During World War II, the Nazis seized property, real and movable, from organizations and individuals which the Nazi regime was persecuting -- Jews, members of some Christian organizations, Roma, homosexuals, and others. Much of that property in Western Europe was returned during the post-war period -- under occupation law in areas occupied by the Allies, and under the laws of individual countries. This was not generally possible behind the Iron Curtain, where the newly-established communist governments simply took over property seized earlier by the Nazis. Those governments also frequently confiscated additional property from their own citizens.
The collapse of communism in 1989-91 made it possible to restitute property in the former Iron Curtain countries. Many countries enacted legislation to provide for the restitution of both private and communal property. (Communal property is property previously owned by religious and other organizations. It includes churches, synagogues, community halls, parochial schools, medical facilities, etc.)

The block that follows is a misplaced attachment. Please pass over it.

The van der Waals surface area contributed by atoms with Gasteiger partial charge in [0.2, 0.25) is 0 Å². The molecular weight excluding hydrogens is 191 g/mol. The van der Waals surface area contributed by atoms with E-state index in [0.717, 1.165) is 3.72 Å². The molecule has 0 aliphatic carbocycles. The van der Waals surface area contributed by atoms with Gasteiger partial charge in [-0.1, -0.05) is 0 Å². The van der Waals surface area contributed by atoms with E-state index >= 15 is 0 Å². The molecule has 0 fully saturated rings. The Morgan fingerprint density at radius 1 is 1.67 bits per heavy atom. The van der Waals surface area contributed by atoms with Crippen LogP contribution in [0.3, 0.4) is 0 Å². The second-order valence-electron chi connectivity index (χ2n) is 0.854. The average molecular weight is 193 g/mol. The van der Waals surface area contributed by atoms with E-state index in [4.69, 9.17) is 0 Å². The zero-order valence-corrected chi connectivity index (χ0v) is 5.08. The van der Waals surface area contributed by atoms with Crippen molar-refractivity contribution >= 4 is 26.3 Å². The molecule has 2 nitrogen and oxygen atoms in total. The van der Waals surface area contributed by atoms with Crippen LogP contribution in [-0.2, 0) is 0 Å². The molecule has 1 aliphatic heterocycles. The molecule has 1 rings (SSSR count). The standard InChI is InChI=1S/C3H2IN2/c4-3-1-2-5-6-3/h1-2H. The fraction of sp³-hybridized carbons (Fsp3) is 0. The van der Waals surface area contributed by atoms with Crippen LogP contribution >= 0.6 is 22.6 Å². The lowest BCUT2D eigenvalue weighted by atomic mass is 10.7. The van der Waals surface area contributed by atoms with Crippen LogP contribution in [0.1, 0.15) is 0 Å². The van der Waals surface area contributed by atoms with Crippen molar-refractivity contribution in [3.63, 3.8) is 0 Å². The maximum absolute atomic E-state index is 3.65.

The United States has strongly supported efforts to restitute to rightful owners property confiscated by the Nazis 1933-45 and by the subsequent communist governments of Central and Eastern Europe. Positive action on property issues was one of the criteria used to judge the progress of countries that aspired to North Atlantic Treaty Organization (NATO) membership. The European Union (EU) also recognizes the relevance of property issues in applicant countries.
A successful property restitution program is an indicator of the effectiveness of the rule of law in a democratic country. Non-discriminatory, effective property laws are also of crucial importance to a healthy market economy.